It takes 4-6 weeks for them to modify my blood cells.
About 2 weeks before they are ready to start the process of returning them to me I go back to DF for more tests including a bone marrow biopsy (boo!)
5 days before they return the cells I will get 3 days in a row of lymphodepleting chemotherapy (fludarabine and cyclophosphamide), the first 2 days are 8 hour days, and the third is a 4 hour day). This is followed by one day off, the following day I am admitted, and the next day I get the cells, Day 0.
From Day 0 I will have a minimum hospital stay of 7 days, depending upon the severity of the side effects.
For 21 days from Day 0 I need to be within one hour of Dana Farber.
For 30 days from Day 0 I need to have a caregiver with me 24/7.
When I ask the nurse how I will feel after this part or that part (I never ask about the week in the hospital, I should do that) she always says it’s not that bad, I can drive myself, etc.
Speaking of driving myself, this pandemic and no visitors and quarantining, etc. is really throwing a wrench into my planning. No visitors at all at DF for outpatient visits. One visitor for inpatient. But with travel restrictions it is complicated.
The possible risks/side effects of the treatment sound pretty horrific, but they have found that myeloma patients are faring better than the lymphoma patients (CAR-T is already approved for lymphoma). In the studies (there are multiple companies vying coproduce this therapy for myeloma), myeloma patients have not reached the highest degree/level (3) of side effects. That said they are: cytokine-release syndrome (CRS), neurological events and brain swelling, and tumor lysis syndrome (TLS). So fingers crossed!
So much has happened since early July, I was waiting to blog until I felt I could write about my brother’s passing. But, as it turns out, I just can’t. You can read Roger’s obituary.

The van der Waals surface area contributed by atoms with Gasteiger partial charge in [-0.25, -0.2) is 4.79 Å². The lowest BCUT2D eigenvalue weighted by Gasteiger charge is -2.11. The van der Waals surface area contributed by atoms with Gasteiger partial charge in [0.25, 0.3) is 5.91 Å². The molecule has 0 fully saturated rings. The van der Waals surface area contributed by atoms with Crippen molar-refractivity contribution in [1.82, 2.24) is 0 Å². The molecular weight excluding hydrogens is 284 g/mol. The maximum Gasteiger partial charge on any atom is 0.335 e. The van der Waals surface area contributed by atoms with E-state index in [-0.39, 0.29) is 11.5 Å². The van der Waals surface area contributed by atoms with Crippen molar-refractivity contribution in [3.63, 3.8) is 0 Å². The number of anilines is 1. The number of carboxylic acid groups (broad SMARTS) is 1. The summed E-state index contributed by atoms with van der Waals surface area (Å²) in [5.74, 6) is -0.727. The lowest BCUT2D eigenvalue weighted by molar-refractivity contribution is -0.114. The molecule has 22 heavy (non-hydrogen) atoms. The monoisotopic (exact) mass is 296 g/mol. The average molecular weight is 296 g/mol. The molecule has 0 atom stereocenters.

On July 26th my son, Kyle, had a serious leg injury from a “tubing” accident. A boat sped by them too fast and too close which caused a large wake as they were nearing the boat they were tubing from, flipping my (large) son, his girlfriend and her two younger siblings into the air. Only Kyle was injured, catching his calf on a cleat on the side of the boat. It was a deep, wide, ugly, nasty, gash. I will not post photos here (they are not for the faint of heart). They rushed him to a nearby hospital where they decided to sew him up – only for him to get an infection two days later, sending him to the hospital for emergency surgery, where they thought he might have flesh eating bacteria.
It is very long story with a total of 3 surgeries, lengthy hospital stays, a skin graft, tremendous care from his girlfriend, Andreah, and many, many ups and downs. But 7 weeks later he was able to go back to work. He has no limp, it looks “pretty good” considering, and he hopes to get back to the gym soon.
Not the 2nd Inning Anymore(the continuation of my relapse)
I started the daratumumab/pomalyst/dexamethasone (although the first cycle on pomalyst, Smilow wasn’t sure about it because of my low blood counts – not “cancer counts” but CBC etc.) on June 18.